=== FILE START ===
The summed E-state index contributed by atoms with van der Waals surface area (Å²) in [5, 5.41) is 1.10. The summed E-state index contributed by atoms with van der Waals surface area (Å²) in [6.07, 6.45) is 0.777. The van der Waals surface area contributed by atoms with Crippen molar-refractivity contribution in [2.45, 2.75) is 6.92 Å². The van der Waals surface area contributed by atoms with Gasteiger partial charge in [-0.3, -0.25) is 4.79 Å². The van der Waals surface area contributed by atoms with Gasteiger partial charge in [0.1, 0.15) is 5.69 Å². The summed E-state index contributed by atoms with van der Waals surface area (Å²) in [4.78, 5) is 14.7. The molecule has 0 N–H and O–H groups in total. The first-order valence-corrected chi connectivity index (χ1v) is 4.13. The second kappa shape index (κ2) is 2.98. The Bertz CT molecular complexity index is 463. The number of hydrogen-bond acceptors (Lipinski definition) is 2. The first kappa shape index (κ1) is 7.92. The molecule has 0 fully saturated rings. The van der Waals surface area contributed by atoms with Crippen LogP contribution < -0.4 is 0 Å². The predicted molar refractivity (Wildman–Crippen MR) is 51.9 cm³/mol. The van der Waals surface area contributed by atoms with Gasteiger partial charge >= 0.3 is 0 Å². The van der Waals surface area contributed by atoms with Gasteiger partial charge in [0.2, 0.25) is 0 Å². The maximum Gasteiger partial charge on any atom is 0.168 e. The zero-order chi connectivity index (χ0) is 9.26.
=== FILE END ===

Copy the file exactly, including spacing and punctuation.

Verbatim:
The summed E-state index contributed by atoms with van der Waals surface area (Å²) in [5, 5.41) is 1.10. The summed E-state index contributed by atoms with van der Waals surface area (Å²) in [6.07, 6.45) is 0.777. The van der Waals surface area contributed by atoms with Crippen molar-refractivity contribution in [2.45, 2.75) is 6.92 Å². The van der Waals surface area contributed by atoms with Gasteiger partial charge in [-0.3, -0.25) is 4.79 Å². The van der Waals surface area contributed by atoms with Gasteiger partial charge in [0.1, 0.15) is 5.69 Å². The summed E-state index contributed by atoms with van der Waals surface area (Å²) in [4.78, 5) is 14.7. The molecule has 0 N–H and O–H groups in total. The first-order valence-corrected chi connectivity index (χ1v) is 4.13. The second kappa shape index (κ2) is 2.98. The Bertz CT molecular complexity index is 463. The number of hydrogen-bond acceptors (Lipinski definition) is 2. The first kappa shape index (κ1) is 7.92. The molecule has 0 fully saturated rings. The van der Waals surface area contributed by atoms with Crippen LogP contribution < -0.4 is 0 Å². The predicted molar refractivity (Wildman–Crippen MR) is 51.9 cm³/mol. The van der Waals surface area contributed by atoms with Gasteiger partial charge >= 0.3 is 0 Å². The van der Waals surface area contributed by atoms with Gasteiger partial charge in [0.2, 0.25) is 0 Å². The maximum Gasteiger partial charge on any atom is 0.168 e. The zero-order chi connectivity index (χ0) is 9.26.